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0IMG_8456a
 The Destruction of the French Fleet at Toulon, 18 December 1793, from Thomas Whitcombe, The naval achievements of Great Britain from the year 1793 to 1817 (London, 1817-18) 748.d.22.

In an earlier blog post, we discussed the recent acquisition of a copy of the revolutionary Journal de Marseille published in 1793-1794, RB.23.a.37976. Now we would like to comment on the collection of pamphlets bound at the end of the volume. They include a revolutionary song, the “Chanson des sans-culottes”, by the comedian, theatre director, song writer and dramatic author Aristide Valcour. 

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Aristide Valcour, Chanson des sans-culottes, ([Paris], 1793) RB.23.a.37976.(5)

It is followed by the left-leaning, Jacobin-inspired Constitution of 24 June 1793, which was never implemented, preceded as is often the case by the DĂ©claration des droits de l’homme et du citoyen.  The collection also contains reports and political discourses held at the National Convention and the Committee of Public Safety , discussing topics such as religion, government or public instruction. 

2IMG_8224a Constitution of 24 June 1793, with DĂ©claration des droits de l’homme et du citoyen ([Paris], 1793) RB.23.a.37976.(6)

The volume is very coherent in the way it gathers contemporary revolutionary material from South-Eastern France. Initially, the titles of the additional pamphlets suggested that some were duplicates of existing tracts in the British Library’s collection. However, most of the tracts contained in the Journal volume are from different, often Southern editions, or in some cases have a different type-set. For example, the discourse Aux grands Maux les grands Remèdes by SĂ©bastien Lacroix (the initial editor of the Journal de Marseille), held at F.617.(21.) was first printed in Paris, while the other copy, a reprint published in Marseille by Auguste Mossy in the same year (an II / 1793), is abbreviated, and followed by an order of the General Assembly of the Republican Section des Quatre nations for the printing and distribution of 3000 copies and 500 posters of Lacroix’s petition.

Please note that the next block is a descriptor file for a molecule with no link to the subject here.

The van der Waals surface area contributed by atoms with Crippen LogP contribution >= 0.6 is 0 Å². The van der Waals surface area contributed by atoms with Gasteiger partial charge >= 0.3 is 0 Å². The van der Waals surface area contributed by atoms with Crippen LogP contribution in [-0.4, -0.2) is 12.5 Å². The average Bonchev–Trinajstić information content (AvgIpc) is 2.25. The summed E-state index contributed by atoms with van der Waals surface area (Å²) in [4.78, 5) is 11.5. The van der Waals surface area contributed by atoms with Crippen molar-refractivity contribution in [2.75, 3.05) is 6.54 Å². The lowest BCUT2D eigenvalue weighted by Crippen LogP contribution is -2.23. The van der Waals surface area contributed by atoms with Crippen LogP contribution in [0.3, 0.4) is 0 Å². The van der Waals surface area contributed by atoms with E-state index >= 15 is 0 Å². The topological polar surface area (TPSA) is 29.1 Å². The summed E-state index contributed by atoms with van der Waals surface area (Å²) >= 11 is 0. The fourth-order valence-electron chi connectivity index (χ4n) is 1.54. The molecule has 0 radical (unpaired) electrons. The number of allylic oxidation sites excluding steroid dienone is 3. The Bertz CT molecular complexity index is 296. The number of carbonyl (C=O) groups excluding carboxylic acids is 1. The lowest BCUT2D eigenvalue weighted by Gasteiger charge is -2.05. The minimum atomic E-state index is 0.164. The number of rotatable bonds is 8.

3IMG_8228aSĂ©bastien Lacroix, Aux grands Maux les grands Remèdes (Marseille, 1793) RB.23.a.37976.(10)

Lacroix is the author of another tract in the Journal de Marseille collection: La Religion naturelle, la seule qui convient à des Républicains, published in 1793-94 (an II) by Auguste Mossy (1764-1820): in the compilation, this is a duplicate of BL collection item, R.337.(15.). The Mossy family of printers  seems to have played a key role in the diffusion of Jacobin literature such as that transmitted in the volume (we don’t know who were its early owners: the opening paste-down contains an ex-libris signature which has been crossed out). Auguste Mossy, who printed 3 tracts in the compilation, was a fervent revolutionary who started his own printing business in 1791 and became a municipal councillor for the city of Marseilles until 1793 (he later held other important political functions, under the Consulate and the Napoleonic Empire but was demoted under the Bourbon Restoration).